Burnside, Chicago

From Wikipedia, the free encyclopedia
Jump to navigation Jump to search
Community Area 47 - Burnside
Location within the city of Chicago
Location within the city of Chicago
Coordinates: 41°43.8′N 87°36′W / 41.7300°N 87.600°W / 41.7300; -87.600Coordinates: 41°43.8′N 87°36′W / 41.7300°N 87.600°W / 41.7300; -87.600
CountryUnited States
 • Total0.62 sq mi (1.61 km2)
 • Total2,601[1]
Demographics 2015[1]
 • White0.00%
 • Black100%
 • Hispanic0.00%
 • Asian0.00%
 • Other0.00%
Time zoneUTC-6 (CST)
 • Summer (DST)UTC-5 (CDT)
ZIP codes
parts of 60619
Median household income$23,632[1]
Source: U.S. Census, Record Information Services

Burnside is one of the 77 semi-official community areas of Chicago, Illinois, and is located on the city's far south side. This area is also called by locals, "The Triangle", as it is bordered by railroad tracks on every side; the Illinois Central on the west, the Rock Island on the south and the Nickel Plate Railroad (now Norfolk-Southern) on the east.

Originally considered part of Roseland and the Chatham communities, it was distinguished as one of the 77 Chicago community areas when the University of Chicago established its sociological map of Chicago communities. The area was mostly undeveloped swamp land north of Lake Calumet until after the American Civil War. The Illinois Central Railroad (ICRR) built the Burnside Station at 95th street and named it after Ambrose Burnside, a Civil War general and official of the ICRR.

By the 1890s, the ICRR began construction of a roundhouse and repair shop at 95th and South Park Boulevard on what is now the site of Chicago State University. Developer W. V. Jacobs purchased the land in the triangle and began building residential homes. The area was settled by predominantly Hungarian, Polish, Italian and Ukrainian immigrants. Factory jobs were plentiful at the nearby Burnside Shops as well as Pullman Company, Burnside Steel Mill and other nearby factories.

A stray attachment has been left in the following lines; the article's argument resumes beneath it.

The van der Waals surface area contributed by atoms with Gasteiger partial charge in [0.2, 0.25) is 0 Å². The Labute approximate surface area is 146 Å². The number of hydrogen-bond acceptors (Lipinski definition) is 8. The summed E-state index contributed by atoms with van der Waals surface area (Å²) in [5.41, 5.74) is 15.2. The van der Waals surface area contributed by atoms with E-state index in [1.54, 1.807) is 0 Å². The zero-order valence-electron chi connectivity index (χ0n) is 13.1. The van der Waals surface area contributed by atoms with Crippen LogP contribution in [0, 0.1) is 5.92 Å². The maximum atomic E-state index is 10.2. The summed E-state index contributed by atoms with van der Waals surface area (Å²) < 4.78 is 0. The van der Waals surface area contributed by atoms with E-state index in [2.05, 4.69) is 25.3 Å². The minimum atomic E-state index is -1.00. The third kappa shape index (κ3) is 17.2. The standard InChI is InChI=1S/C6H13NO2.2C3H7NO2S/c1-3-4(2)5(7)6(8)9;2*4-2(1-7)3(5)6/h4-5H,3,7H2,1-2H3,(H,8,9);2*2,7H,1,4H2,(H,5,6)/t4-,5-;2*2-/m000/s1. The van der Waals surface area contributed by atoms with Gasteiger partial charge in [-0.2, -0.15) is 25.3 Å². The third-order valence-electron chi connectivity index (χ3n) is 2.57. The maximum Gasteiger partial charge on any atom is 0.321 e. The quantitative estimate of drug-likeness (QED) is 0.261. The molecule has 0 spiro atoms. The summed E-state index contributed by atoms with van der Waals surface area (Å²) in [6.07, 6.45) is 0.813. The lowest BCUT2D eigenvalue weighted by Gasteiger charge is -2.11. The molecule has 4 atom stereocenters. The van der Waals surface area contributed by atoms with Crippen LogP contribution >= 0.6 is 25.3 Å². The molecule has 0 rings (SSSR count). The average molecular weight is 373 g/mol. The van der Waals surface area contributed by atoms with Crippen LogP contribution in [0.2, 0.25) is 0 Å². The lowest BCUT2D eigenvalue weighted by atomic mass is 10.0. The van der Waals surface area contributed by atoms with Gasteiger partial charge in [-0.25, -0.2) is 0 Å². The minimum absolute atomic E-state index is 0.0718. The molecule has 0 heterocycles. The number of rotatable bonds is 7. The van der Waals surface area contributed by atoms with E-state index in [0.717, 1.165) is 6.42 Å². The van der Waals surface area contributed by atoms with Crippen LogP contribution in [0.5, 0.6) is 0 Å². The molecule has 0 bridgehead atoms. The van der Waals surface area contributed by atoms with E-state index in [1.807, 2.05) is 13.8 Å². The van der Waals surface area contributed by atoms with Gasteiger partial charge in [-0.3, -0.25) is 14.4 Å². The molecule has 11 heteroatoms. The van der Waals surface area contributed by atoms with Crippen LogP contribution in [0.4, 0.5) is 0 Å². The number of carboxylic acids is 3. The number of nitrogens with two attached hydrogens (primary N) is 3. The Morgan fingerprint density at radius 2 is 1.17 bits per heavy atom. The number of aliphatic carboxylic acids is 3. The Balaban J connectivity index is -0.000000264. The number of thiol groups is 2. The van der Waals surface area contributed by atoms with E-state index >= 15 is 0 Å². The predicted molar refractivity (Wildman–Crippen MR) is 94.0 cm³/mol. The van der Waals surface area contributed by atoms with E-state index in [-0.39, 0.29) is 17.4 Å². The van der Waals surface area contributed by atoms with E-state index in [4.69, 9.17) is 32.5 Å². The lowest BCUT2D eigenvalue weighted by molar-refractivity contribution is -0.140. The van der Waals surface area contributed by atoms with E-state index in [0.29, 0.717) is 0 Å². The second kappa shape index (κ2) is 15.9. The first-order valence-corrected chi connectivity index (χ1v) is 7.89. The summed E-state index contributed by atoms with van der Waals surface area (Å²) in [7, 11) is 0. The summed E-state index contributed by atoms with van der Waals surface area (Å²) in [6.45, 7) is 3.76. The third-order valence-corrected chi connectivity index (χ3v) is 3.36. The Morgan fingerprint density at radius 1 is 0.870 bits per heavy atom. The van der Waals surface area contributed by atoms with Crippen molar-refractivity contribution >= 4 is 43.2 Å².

Following World War II, the area's population makeup included a growing number of African-Americans. This was one of several transformations that this working-class neighborhood would undergo. Burnside's fortunes began to change in the 1960s when industry patterns lead to economic decline. Nearby steel mills were shuttered. The Pullman Company scaled back production and eventually closed for good in 1981. Skyrocketing crime rates, gang violence and urban decay forced longtime residents and businesses to move away, a phenomenon referred to as white flight.[2]

As of 2015, all 2,601 residents of the neighborhood are black, making it the only community area of Chicago entirely populated by one race.[1]

Historical population
Census Pop.
Est. 20152,601−10.8%


  1. ^ a b c d e "Community Data Snapshot - Burnside" (PDF). cmap.illinois.gov. MetroPulse. Retrieved November 27, 2017.
  2. ^ "Burnside". Encyclopedia of Chicago. Chicago Historical Society. Retrieved 22 August 2018.
  3. ^ Paral, Rob. "Chicago Community Areas Historical Data". Chicago Community Areas Historical Data. Archived from the original on 18 March 2013. Retrieved 22 August 2018.

External links[edit]